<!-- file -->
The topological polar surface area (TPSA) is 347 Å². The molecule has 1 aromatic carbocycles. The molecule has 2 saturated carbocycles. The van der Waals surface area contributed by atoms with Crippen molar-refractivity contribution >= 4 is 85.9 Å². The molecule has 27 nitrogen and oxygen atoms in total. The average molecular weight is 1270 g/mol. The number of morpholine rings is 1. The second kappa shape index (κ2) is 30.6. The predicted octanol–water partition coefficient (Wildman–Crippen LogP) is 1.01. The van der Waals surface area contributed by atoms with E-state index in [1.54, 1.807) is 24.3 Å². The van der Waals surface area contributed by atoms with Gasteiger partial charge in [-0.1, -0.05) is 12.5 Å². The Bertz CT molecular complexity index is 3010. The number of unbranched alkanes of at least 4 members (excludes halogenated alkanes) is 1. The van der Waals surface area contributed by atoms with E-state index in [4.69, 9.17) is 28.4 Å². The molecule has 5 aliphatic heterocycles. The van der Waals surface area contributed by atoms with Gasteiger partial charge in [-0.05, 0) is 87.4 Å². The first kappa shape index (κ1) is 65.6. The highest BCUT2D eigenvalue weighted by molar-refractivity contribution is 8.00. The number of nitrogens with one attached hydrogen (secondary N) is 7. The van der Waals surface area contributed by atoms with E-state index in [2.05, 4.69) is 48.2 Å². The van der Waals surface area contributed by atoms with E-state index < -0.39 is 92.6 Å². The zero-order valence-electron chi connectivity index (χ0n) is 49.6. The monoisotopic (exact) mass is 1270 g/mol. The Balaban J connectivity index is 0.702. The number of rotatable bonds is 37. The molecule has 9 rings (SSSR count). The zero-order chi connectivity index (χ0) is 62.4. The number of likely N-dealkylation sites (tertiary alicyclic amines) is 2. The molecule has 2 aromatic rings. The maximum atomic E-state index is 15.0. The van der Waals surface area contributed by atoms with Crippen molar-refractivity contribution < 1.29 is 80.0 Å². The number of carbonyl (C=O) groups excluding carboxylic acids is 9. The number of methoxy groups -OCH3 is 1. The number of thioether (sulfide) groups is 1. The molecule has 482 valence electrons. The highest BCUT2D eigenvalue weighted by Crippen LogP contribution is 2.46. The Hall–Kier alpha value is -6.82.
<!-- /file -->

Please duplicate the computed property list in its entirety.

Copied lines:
The topological polar surface area (TPSA) is 347 Å². The molecule has 1 aromatic carbocycles. The molecule has 2 saturated carbocycles. The van der Waals surface area contributed by atoms with Crippen molar-refractivity contribution >= 4 is 85.9 Å². The molecule has 27 nitrogen and oxygen atoms in total. The average molecular weight is 1270 g/mol. The number of morpholine rings is 1. The second kappa shape index (κ2) is 30.6. The predicted octanol–water partition coefficient (Wildman–Crippen LogP) is 1.01. The van der Waals surface area contributed by atoms with E-state index in [1.54, 1.807) is 24.3 Å². The van der Waals surface area contributed by atoms with Gasteiger partial charge in [-0.1, -0.05) is 12.5 Å². The Bertz CT molecular complexity index is 3010. The number of unbranched alkanes of at least 4 members (excludes halogenated alkanes) is 1. The van der Waals surface area contributed by atoms with E-state index in [4.69, 9.17) is 28.4 Å². The molecule has 5 aliphatic heterocycles. The van der Waals surface area contributed by atoms with Gasteiger partial charge in [-0.05, 0) is 87.4 Å². The first kappa shape index (κ1) is 65.6. The highest BCUT2D eigenvalue weighted by molar-refractivity contribution is 8.00. The number of nitrogens with one attached hydrogen (secondary N) is 7. The van der Waals surface area contributed by atoms with E-state index in [2.05, 4.69) is 48.2 Å². The van der Waals surface area contributed by atoms with E-state index < -0.39 is 92.6 Å². The zero-order valence-electron chi connectivity index (χ0n) is 49.6. The monoisotopic (exact) mass is 1270 g/mol. The Balaban J connectivity index is 0.702. The number of rotatable bonds is 37. The molecule has 9 rings (SSSR count). The zero-order chi connectivity index (χ0) is 62.4. The number of likely N-dealkylation sites (tertiary alicyclic amines) is 2. The molecule has 2 aromatic rings. The maximum atomic E-state index is 15.0. The van der Waals surface area contributed by atoms with Crippen molar-refractivity contribution < 1.29 is 80.0 Å². The number of carbonyl (C=O) groups excluding carboxylic acids is 9. The number of methoxy groups -OCH3 is 1. The number of thioether (sulfide) groups is 1. The molecule has 482 valence electrons. The highest BCUT2D eigenvalue weighted by Crippen LogP contribution is 2.46. The Hall–Kier alpha value is -6.82.